How Figma improved their planning with Coda + FigJam

Lawrence Luk, TPM at Figma, shares the story of the Coda + FigJam widget.

Bri Strauss

Technology Partner Manager at Coda

How Figma improved their planning with Coda + FigJam

By Bri Strauss

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Productivity · 6 min read
In September last year, we launched the Coda + FigJam widget to help teams seamlessly sync ideas and plans between the two platforms. The widget brings together the best of both tools, letting teams collaborate in whatever environment they prefer—whether jamming on ideas in a FigJam whiteboard or collecting next steps in a structured Coda table—while ensuring data is shared between the two. Since launch, it’s been so exciting to see how different teams are using the integration, from running more effective retros to creating visual interactive roadmaps. The widget is a collaboration between the Coda and Figma teams, but the original idea came from Figma’s first Technical Program Manager, Lawrence Luk, when tackling Figma’s planning process.
Lawrence joined Figma in 2022 and now manages the Product TPM team. Previously, he was a Product TPM for Reels at Instagram and, before that, was leading cross-company initiatives at Uber, including developing the grocery delivery vertical and working on major partner integrations. “I’ve always been passionate about the ‘work behind the work’ and pushing people to reach their full potential. Figma helps teams work more effectively, so helping the Figma team work effectively feels like the highest leverage, coolest problem to work on!” Here, we talk to Lawrence about how the idea for the Coda + FigJam widget was born and how the Figma team is using it for more organized and effective planning.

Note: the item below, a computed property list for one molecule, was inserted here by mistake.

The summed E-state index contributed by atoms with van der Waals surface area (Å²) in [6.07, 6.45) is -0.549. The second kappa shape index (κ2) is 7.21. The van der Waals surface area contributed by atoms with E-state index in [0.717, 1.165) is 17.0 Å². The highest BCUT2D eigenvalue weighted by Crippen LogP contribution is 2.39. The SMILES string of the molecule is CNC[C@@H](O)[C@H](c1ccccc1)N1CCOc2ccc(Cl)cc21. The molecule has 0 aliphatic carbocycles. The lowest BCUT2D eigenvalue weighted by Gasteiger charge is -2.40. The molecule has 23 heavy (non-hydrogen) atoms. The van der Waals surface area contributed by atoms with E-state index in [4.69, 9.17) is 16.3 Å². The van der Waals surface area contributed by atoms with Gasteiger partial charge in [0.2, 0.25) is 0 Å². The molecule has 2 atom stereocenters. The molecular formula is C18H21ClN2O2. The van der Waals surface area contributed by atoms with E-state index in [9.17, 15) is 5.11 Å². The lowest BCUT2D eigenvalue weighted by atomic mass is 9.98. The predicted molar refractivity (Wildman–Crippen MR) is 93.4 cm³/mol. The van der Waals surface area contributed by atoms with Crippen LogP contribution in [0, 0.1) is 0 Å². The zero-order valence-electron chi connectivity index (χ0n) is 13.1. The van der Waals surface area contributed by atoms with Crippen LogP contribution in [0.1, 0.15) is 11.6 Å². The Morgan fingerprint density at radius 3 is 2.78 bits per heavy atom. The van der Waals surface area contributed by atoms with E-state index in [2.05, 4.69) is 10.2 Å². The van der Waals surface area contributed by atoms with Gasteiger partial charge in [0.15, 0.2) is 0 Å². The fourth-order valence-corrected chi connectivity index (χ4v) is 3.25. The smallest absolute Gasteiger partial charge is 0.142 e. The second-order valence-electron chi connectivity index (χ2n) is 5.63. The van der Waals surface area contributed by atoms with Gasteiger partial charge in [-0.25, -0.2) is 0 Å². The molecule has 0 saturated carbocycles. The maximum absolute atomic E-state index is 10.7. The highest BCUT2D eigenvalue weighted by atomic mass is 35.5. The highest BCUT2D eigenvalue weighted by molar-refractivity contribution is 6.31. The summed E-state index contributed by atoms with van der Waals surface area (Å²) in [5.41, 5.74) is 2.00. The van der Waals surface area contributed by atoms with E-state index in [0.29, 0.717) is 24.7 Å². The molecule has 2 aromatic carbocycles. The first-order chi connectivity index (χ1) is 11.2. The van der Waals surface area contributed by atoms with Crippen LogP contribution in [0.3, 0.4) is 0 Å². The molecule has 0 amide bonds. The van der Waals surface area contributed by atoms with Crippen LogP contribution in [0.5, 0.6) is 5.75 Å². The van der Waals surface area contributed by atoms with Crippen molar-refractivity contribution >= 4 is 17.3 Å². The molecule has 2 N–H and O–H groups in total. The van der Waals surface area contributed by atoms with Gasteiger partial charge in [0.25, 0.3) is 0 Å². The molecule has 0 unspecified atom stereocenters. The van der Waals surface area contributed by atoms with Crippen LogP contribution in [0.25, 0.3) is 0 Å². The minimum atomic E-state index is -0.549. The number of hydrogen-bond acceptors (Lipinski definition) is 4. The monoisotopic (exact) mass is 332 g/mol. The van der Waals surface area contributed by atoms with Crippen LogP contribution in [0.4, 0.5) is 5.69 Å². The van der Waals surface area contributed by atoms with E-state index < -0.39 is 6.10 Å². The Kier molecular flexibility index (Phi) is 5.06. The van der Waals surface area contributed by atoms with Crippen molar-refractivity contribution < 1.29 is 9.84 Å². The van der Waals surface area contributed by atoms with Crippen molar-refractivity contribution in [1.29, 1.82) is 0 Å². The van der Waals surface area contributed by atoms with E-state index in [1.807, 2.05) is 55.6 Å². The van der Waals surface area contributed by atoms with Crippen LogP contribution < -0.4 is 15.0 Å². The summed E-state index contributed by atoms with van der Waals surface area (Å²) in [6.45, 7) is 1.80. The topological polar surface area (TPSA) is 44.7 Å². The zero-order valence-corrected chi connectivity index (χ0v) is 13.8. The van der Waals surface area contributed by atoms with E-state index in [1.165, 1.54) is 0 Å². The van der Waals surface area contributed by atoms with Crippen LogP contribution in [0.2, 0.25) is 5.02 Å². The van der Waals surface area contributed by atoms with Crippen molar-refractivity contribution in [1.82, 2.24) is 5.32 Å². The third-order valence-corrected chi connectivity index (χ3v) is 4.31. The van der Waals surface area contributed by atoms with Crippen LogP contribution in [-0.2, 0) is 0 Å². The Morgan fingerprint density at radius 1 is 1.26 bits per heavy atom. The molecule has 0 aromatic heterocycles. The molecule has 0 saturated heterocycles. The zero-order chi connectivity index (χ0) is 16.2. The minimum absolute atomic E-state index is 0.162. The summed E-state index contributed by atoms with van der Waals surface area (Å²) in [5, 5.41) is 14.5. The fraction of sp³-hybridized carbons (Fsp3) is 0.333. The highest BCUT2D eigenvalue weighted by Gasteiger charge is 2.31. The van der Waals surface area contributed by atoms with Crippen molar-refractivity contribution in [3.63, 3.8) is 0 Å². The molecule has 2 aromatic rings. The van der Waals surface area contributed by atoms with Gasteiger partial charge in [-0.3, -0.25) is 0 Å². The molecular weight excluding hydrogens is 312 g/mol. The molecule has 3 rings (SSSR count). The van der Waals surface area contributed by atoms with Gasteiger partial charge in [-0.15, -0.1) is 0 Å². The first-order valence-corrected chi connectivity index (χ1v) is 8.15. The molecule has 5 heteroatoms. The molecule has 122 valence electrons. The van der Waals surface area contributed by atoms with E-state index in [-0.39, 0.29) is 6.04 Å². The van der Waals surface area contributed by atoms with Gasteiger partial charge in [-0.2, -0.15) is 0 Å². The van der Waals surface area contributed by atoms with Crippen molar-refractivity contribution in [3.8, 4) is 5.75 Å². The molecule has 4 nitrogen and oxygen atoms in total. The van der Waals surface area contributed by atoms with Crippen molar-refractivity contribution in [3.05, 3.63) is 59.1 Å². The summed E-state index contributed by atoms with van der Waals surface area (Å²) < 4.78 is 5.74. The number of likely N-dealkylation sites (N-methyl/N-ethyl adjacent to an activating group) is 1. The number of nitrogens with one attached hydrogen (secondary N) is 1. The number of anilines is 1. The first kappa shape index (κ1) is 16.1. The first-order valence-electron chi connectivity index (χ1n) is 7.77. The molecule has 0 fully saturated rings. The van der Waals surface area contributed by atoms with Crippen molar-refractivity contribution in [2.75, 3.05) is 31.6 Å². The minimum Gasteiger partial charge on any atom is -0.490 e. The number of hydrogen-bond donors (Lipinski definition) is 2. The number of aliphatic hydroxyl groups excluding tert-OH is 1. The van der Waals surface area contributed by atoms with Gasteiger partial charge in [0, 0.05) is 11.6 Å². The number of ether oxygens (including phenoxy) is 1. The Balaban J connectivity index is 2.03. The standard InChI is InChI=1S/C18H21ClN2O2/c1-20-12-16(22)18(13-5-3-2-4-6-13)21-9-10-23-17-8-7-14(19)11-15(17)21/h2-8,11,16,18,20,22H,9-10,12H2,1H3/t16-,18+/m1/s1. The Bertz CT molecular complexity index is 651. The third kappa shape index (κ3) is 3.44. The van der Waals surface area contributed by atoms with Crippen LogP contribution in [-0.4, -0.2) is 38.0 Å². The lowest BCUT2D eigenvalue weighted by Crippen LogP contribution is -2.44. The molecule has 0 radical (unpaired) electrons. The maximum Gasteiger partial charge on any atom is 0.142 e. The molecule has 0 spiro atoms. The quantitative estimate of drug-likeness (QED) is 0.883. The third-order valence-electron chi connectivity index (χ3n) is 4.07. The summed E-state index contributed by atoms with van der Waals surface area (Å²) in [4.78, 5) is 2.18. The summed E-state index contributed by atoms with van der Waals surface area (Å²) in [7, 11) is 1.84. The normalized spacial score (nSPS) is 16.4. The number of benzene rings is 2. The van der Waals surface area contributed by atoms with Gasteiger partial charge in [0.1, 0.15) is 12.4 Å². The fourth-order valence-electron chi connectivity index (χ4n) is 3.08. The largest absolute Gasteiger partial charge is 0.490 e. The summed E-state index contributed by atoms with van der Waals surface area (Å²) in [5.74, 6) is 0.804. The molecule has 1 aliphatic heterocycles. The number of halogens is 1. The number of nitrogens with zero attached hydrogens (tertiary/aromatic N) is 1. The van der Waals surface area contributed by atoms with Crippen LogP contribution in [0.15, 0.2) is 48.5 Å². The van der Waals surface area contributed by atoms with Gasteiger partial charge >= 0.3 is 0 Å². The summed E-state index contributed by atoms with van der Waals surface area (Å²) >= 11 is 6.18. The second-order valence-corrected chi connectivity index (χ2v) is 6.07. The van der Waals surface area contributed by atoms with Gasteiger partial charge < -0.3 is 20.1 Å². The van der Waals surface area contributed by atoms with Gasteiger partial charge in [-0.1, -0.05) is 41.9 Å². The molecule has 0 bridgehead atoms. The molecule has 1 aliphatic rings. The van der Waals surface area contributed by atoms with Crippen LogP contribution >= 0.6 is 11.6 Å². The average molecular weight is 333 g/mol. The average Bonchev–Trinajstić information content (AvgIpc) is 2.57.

The quest for more collaborative planning.

When Lawrence first joined Figma, he was tasked with improving a somewhat messy process for making and sharing plans. The leadership team was keen for final plans to be documented in Coda, due to the simplicity and efficiency of having everything in one place. However, when it came to the first step of ideating, teams wanted a more visual and unstructured space to collaborate in. FigJam—Figma’s collaborative whiteboard product—became their go-to place, with teams using stickies and shapes to brainstorm ideas and visualize how plans would come together.